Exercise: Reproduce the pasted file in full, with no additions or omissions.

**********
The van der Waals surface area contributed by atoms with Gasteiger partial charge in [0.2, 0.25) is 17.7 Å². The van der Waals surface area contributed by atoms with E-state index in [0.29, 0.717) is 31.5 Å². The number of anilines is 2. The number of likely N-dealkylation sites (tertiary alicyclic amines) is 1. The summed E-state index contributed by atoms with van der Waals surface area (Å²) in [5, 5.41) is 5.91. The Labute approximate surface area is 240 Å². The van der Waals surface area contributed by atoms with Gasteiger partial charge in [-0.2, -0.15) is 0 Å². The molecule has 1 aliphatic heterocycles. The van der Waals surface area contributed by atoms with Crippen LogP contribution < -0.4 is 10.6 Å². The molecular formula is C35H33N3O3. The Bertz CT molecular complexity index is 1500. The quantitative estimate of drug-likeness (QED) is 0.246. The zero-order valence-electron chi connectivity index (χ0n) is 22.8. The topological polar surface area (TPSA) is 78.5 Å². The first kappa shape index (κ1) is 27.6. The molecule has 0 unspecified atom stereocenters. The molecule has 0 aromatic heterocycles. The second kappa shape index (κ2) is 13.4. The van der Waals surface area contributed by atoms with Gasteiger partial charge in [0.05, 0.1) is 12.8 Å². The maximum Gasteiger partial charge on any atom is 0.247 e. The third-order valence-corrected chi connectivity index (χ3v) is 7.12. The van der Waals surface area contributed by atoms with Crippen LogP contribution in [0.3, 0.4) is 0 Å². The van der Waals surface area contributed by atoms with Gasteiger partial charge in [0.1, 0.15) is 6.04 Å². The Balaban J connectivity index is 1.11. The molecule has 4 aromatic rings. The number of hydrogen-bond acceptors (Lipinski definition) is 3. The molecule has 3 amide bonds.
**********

The van der Waals surface area contributed by atoms with Gasteiger partial charge in [0.2, 0.25) is 17.7 Å². The van der Waals surface area contributed by atoms with E-state index in [0.29, 0.717) is 31.5 Å². The number of anilines is 2. The number of likely N-dealkylation sites (tertiary alicyclic amines) is 1. The summed E-state index contributed by atoms with van der Waals surface area (Å²) in [5, 5.41) is 5.91. The Labute approximate surface area is 240 Å². The van der Waals surface area contributed by atoms with Gasteiger partial charge in [-0.2, -0.15) is 0 Å². The molecule has 1 aliphatic heterocycles. The van der Waals surface area contributed by atoms with Crippen LogP contribution < -0.4 is 10.6 Å². The molecular formula is C35H33N3O3. The Bertz CT molecular complexity index is 1500. The quantitative estimate of drug-likeness (QED) is 0.246. The zero-order valence-electron chi connectivity index (χ0n) is 22.8. The topological polar surface area (TPSA) is 78.5 Å². The first kappa shape index (κ1) is 27.6. The molecule has 0 unspecified atom stereocenters. The molecule has 0 aromatic heterocycles. The second kappa shape index (κ2) is 13.4. The van der Waals surface area contributed by atoms with Gasteiger partial charge in [0.05, 0.1) is 12.8 Å². The maximum Gasteiger partial charge on any atom is 0.247 e. The third-order valence-corrected chi connectivity index (χ3v) is 7.12. The van der Waals surface area contributed by atoms with Crippen LogP contribution in [0.3, 0.4) is 0 Å². The van der Waals surface area contributed by atoms with Gasteiger partial charge in [0.1, 0.15) is 6.04 Å². The Balaban J connectivity index is 1.11. The molecule has 4 aromatic rings. The number of hydrogen-bond acceptors (Lipinski definition) is 3. The molecule has 3 amide bonds.